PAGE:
Familiarity is also key to a sense of agency and independence. While a new neighborhood could be difficult to navigate, if one were to age in place it might be easier to satisfy the basic needs–groceries, clothing, appointments, etc–without help. Access to affordable transportation options tends to be scarce, and so those aging adults who cannot or do not drive themselves become isolated and are far less likely to take active steps for self-care. Those who opt to age in place frequently do so because it seems like the best way to maintain their autonomy for as long as possible.
There are significant factors to take into account when considering aging in place. Do you foresee yourself needing assistance with activities of daily living? Will you require help with chores and additional home/yard maintenance? Even if you don’t think that either of these possibilities belong to the near future, it’s important to make a plan just in case. This plan can include at least budgeting for various potential home modifications, as well as for services you may later need–lawn care, snow removal, grocery delivery, dog-walking, routine in-home medical care, etc. If you live in a two-story house, you should be especially cognizant of the potential renovations that you may require: installing or tightening handrails, placing extra lighting and non-slip material on the stairs, even installing a lift in case of extreme loss of mobility. Bathroom renovations, in particular, may need to be extensive. You may want to consider whether it is possible to relegate your daily life to the main floor alone, as well.
There are many resources available to seniors who wish to age in place. Habitat for Humanity, for example, has an Aging in Place program that collaborates with human services organizations to help provide home repairs and modifications to the homes of seniors. USAging is the national association that represents the nationwide network of Area Agencies on Aging; they have many resources for transportation, elder justice, caregiver supports, and referral assistance. The Eldercare Locator is also a public service provided by the U.S. Administration on Aging, and features a hotline fielded by specialists who can answer questions and connect seniors to resources in their communities. Individual states have specific resources that can usually be found by searching their Health and Human Services websites, too. If you have extra space and are worried about getting lonely, third-party services exist that can even help you find a compatible housemate!
An important consideration for anyone considering retirement is the affordability of housing. The Urban Institute recently reported that most older Americans are woefully unprepared to pay for their living expenses once they retire. Because the number of senior homeowners who have mortgages has nearly doubled since the late 1980s, and those mortgage balances have been sharply increasing, retired seniors frequently find themselves with monthly payments with which they simply cannot keep pace. Imagine adding the cost of necessary home modifications to those already encumbering costs.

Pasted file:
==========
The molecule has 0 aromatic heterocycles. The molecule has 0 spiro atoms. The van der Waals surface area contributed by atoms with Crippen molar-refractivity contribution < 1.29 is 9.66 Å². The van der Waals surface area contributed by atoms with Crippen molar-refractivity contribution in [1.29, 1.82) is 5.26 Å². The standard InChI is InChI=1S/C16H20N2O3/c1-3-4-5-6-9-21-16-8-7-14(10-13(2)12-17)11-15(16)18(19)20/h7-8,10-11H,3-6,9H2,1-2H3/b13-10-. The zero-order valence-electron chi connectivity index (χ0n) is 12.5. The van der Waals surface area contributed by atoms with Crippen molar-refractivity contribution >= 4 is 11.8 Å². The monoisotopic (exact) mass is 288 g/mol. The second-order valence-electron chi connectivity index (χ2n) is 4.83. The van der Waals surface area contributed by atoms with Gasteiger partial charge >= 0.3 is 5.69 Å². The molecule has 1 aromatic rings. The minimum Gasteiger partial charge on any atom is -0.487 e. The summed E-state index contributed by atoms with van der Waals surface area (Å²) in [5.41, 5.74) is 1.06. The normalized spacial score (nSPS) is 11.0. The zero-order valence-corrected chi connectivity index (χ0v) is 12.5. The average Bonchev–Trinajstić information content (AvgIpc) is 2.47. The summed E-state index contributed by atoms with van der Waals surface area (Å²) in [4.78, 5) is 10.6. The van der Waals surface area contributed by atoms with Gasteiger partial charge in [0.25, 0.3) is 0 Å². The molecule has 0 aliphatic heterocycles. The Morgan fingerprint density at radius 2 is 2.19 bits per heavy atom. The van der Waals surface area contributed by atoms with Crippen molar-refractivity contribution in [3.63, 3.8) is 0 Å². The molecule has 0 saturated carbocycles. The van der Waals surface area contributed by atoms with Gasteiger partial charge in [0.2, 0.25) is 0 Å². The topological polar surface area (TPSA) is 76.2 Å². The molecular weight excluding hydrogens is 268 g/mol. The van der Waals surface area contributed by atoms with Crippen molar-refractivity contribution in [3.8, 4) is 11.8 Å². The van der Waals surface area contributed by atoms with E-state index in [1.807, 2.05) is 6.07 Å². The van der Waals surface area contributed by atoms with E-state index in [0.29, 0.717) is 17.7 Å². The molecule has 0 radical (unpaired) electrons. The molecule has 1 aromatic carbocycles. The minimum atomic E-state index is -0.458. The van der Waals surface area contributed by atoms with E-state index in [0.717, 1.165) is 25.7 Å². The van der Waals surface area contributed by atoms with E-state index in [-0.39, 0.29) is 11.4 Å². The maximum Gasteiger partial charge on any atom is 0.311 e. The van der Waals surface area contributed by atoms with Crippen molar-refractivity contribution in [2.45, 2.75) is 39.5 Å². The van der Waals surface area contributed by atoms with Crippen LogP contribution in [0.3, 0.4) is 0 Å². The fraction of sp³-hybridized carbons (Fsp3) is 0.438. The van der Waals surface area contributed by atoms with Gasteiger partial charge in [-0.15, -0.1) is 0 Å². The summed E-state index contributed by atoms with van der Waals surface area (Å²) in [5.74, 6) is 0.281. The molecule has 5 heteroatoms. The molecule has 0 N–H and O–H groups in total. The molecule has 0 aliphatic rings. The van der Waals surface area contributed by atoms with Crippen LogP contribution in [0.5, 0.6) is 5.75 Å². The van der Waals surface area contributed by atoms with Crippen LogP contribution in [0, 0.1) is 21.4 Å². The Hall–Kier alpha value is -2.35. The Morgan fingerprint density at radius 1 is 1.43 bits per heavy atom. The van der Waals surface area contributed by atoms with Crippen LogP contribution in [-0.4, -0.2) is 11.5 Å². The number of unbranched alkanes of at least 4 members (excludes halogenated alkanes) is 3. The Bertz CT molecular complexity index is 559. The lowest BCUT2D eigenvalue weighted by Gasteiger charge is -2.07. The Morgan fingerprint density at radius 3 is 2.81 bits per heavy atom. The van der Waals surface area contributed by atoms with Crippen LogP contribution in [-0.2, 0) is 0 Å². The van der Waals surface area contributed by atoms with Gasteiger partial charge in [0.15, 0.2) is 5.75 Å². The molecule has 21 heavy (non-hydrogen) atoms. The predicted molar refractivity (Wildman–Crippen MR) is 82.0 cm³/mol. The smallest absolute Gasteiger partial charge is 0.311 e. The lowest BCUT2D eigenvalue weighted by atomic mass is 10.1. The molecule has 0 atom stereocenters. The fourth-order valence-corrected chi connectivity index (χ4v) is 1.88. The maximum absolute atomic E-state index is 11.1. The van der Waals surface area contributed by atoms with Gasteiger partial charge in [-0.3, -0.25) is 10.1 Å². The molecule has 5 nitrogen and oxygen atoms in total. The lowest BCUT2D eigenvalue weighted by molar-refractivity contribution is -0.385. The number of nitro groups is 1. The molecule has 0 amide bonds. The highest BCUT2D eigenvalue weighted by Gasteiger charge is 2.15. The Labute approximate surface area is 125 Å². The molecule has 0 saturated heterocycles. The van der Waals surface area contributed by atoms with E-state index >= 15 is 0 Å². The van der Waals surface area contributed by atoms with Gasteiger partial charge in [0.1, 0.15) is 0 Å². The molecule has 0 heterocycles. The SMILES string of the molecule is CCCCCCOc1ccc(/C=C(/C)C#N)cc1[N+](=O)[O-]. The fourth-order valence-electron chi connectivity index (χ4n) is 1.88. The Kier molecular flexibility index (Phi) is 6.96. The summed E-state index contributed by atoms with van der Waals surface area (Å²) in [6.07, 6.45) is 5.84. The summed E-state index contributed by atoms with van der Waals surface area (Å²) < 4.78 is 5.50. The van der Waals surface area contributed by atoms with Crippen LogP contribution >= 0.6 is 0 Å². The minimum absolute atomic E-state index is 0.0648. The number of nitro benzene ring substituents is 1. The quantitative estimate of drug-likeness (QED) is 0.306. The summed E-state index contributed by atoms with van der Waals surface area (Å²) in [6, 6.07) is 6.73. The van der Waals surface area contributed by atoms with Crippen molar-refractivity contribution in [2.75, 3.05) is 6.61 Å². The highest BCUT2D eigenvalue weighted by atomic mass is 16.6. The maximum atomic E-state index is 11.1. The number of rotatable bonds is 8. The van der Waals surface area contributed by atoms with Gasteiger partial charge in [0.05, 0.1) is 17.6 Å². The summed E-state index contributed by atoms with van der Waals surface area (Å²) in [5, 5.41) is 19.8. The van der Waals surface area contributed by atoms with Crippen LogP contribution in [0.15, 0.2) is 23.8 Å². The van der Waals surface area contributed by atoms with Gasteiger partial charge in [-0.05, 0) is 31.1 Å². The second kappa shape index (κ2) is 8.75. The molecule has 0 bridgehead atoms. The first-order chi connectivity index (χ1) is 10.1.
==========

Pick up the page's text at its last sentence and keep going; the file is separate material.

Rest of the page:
One solution to this problem is for aging homeowners to tap their home equity. As the Urban Institute points out, however, many of the vehicles with which seniors can do this are less than ideal. Home Equity Lines of Credit (HELOCs) merely add to a homeowner’s burdensome list of monthly payments, and because many have variable rates, the interest can unexpectedly and drastically increase. Cash-out refinances can be risky, too, due to interest rate increases–plus, they require an income to support the mortgage debt.
However, a Unison equity sharing agreement neither requires monthly payments nor incorporates interest. Qualifying homeowners can receive up to 17.5% of their home’s current value in cash, or up to $500,000. Rather than monthly payments, the homeowner pays back the original amount, plus a percent of the home’s change in value, when the home is sold. A recent survey of Unison homeowners found that the two most popular uses of their agreements was to consolidate (or eliminate) debt, and to renovate their homes. The savvy planner looking ahead might see both of these as key components to preparing one’s home and finances for aging in place.
The most important thing to consider is what works best for you. There is no one right answer for everyone. Aging-in-place may be statistically popular, but not all places are suitable for that plan. You must think of your own priorities, financial situation, as well as health profile to make the most logical, beneficial decision. Be sure to talk to your doctor, your family members, and your heirs to gather the most relevant and informed perspectives.